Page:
source: Elle Magazine
Like so many of us, I’ve spent the pandemic gazing into the computerized glaze of my own bedraggled face. And while I’ve used Botox since my mid-20s, thanks to the early-onset brow creases that run in my family, I felt a new urgency around getting those injections as the world around me crumbled. The truth is, I would like to look better. I would like to feel better. I would like to believe looking better will make me feel better. And, it turns out, there might be something to my theory that adjusting my appearance might adjust my mood. The facial feedback hypothesis posits that by treating the wrinkles or sagging that make us feel tired and sad, we appear less tired and sad to others, and in turn, feel less tired and sad ourselves. Not only that, but a survey conducted earlier this year found that not only were dermatologists seeing an increase in mid-pandemic cosmetic consultations but that 86 percent of those doctors said patients referenced video conferencing as the reason they made the appointment.
Dermatologist Dr. Suchismita Paul says she’s noticed that trend in her own practice. “Normally, in regular life, people don’t see their expressions all the time — whether it’s things like smiling or frowning,” she explained. “But in Zoom, because you have that small window, you see your face when you’re frowning or smiling, and the lines are more prominent.”
Video chat also tends to distort the facial features, making the jaw and lower face look more prominent or heavy, or making what Dr. Paul calls “Resting Frown Face” — the intent look many of us take on when we’re thinking or listening carefully — seem like our face’s baseline expression. And, she points out, pandemic cosmetic surgery interest hasn’t just grown among remote office workers; she’s also seeing essential workers whose new normal is spending all day in a mask express more concern about the appearance of their upper faces: foreheads and eyes.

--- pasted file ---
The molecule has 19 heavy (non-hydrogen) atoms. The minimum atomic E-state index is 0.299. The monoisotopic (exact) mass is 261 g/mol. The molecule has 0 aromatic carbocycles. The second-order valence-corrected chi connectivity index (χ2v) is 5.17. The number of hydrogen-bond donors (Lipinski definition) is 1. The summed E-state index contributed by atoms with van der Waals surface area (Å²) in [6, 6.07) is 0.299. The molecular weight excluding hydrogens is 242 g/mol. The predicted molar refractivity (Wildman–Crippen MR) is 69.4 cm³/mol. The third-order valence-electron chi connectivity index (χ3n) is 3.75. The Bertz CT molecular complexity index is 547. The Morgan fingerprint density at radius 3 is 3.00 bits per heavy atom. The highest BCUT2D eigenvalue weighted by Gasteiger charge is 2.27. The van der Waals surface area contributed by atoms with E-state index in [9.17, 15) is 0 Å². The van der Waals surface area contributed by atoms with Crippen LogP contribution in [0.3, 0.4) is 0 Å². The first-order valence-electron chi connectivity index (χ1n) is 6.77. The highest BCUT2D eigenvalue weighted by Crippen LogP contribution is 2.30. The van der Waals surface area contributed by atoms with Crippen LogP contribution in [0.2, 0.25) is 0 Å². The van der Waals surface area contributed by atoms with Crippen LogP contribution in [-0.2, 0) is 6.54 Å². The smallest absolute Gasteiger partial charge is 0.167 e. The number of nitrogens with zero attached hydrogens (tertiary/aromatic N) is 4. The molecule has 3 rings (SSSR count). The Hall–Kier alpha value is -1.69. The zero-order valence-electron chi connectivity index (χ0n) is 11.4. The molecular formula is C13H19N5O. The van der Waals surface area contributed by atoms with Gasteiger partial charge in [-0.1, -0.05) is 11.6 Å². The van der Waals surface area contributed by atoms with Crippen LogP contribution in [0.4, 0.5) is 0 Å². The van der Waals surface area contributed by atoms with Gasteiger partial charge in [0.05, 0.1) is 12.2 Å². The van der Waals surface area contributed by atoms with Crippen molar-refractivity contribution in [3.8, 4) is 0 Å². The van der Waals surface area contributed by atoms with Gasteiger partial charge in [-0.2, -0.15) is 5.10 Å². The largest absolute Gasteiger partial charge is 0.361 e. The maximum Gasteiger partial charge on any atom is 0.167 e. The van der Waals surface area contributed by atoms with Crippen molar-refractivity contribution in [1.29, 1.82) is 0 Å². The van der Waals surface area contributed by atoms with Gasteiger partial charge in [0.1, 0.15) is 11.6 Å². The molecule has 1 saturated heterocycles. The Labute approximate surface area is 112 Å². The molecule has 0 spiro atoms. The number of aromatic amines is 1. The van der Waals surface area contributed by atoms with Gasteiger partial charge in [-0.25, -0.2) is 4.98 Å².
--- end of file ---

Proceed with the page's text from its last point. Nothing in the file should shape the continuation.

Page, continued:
If baby Botox is the entryway to injectables, after more than a decade going under the needle, I’ve probably graduated to toddler Botox. And I’ve come to a place of comfort admitting this aspect of my cosmetic routine, at least among friends, acknowledging the privilege it reveals. The truth is that I am at an age, where, if I were to achieve something great (which appears increasingly unlikely the less-young I get) no one would remark on how impressive it was, considering my youth. I am also at an age where, if I were to die, people would shake their heads and sigh and agree that, yes, I was far too young to die.
But I still question my own motivations; am I failed feminist to care about abortion rights and dismantling structural misogyny and body neutrality when I do not feel neutral about my own body, but instead, prefer that portions of it are dominated by expensive toxins? If it is my body and my choice, but I choose to make my body bend itself to some ideal it cannot achieve on its own, am I making a real choice? I can’t decide.